Liquorice Allsorts Tutorial

You will need:

Black polymer clay
White polymer clay
Yellow polymer clay
Pink polymer clay (you'll probably need to mix white and pink to achieve the correct shade)
Mid brown polymer clay
Orange polymer clay
Rolling pin (I use an old pen!)
Sharp blade
Ceramic tile to work on

1.Before you begin, you need to ensure your work area and hands are clean, because unbaked polymer clay is a fluff magnet. I like to work on a large, blank ceramic tile, as this can go straight in the oven when it is time to bake the clay, without having to move your work and risk unwanted fingerprints. It helps to use a white tile, as fluff shows up better on it.

2. The clay needs to be conditioned to avoid it cracking later on. Do this by rolling it in the palms of your hands to put some heat into it so it becomes more malleable. My top tip for this tutorial is always start with the lightest colour first. If you start with the black clay, you will get black all over everything and turn everything grey. When you do handle colours which stain, such as black, dark pink and brown, be sure to wash your hands before handling lighter colours again.

3. Let's start with the round yellow and pink liquorice allsorts. For this you need to make a very simple cane. Start by rolling out a sausage of black polymer clay about 7mm in diameter. It only needs to be one or two inches long (this will be enough for squillions of miniature sweets). Then roll out a strip of the outer colour (pink or yellow). It needs to be at least as thick as your sausage was, and as wide as your sausage is long.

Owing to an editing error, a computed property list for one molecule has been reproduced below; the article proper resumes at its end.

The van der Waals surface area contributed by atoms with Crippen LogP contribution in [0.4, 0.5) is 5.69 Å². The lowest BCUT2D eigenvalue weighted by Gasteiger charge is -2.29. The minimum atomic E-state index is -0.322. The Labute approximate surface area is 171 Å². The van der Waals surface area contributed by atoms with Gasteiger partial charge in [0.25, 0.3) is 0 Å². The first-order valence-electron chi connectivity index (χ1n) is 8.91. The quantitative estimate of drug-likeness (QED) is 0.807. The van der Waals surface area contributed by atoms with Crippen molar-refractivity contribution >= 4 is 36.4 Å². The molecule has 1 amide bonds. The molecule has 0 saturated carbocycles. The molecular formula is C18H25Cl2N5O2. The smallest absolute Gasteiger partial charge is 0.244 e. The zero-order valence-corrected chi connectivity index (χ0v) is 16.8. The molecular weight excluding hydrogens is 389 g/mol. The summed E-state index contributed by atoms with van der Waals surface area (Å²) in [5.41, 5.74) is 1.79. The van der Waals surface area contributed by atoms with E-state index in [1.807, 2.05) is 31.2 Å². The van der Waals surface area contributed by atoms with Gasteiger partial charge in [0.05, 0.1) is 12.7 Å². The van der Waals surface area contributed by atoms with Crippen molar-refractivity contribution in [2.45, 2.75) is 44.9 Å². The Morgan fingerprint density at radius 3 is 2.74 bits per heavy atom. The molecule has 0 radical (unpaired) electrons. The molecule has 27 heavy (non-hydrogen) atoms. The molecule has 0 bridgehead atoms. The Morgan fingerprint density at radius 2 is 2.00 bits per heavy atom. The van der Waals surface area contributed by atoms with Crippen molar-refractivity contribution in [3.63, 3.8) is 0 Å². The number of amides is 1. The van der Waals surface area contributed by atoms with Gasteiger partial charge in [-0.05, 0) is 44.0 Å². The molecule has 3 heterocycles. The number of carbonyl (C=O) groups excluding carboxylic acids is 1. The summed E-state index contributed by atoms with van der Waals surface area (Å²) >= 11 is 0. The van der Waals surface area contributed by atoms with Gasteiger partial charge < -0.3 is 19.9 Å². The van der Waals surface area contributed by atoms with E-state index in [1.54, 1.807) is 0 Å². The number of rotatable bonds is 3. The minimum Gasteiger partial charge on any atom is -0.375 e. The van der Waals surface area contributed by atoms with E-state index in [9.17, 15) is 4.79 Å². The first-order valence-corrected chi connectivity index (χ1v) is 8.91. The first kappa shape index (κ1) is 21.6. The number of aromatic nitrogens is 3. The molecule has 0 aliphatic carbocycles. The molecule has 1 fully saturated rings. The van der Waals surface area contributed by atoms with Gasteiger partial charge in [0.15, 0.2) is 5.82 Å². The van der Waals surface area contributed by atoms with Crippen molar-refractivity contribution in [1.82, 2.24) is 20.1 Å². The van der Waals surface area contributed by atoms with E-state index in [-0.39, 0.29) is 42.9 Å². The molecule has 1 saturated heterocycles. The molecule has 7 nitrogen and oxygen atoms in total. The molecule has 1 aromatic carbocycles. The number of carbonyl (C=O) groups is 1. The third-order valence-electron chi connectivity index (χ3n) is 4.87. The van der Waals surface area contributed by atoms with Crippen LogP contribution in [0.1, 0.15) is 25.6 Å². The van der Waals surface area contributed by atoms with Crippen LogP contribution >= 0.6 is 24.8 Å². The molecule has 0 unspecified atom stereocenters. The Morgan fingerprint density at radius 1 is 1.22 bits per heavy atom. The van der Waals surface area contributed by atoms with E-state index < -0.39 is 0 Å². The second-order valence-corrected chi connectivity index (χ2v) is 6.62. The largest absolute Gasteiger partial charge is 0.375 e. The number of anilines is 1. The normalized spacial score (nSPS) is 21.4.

You always need much more of the outer colour (pink or yellow) than you'd think. Cut one end of your outer colour so it is even, and begin wrapping your black sausage. Once the two sides fully wrap the sausage, cut the other end of the outer colour so it is flat and lies flush. This way, it should be evenly thick all the way round, and you won't have any overlap.

 4. Slowly roll your completed liquorice cane thinner and thinner until it is the desired size I like my liquorice candy to be about 2mm in diameter. You need to roll as evenly as possible so the cane doesn't warp. I use just my two index fingertips, working from the middle outward and pressing only lightly. Don't roll too hard, as the cane can very quickly become unworkably thin. Don't worry about the ends being too thick or looking terrible, the ends of canes are always scrap. Keep the polymer clay though, it may come in useful for something else.

5. Your cane may become really long, so cut it in half every so often so it is easy to work with and fits on your ceramic tile. You'll also get a sneaky preview of the inside of your cane.  

Once it is the desired diameter, it is ready to bake according to the polymer clay manufacturer's instructions.  

6. For the smaller and longer black and white liquorice allsorts, follow the same method but alter the ratio for the inner and outer colours. The inner white sausage needs to be thicker, and the outer black wrap-around needs to be thinner.

But still be careful not to overlap the black, or it will warp the shape.

Roll out to approximately 1mm in diameter, and now it's ready to bake.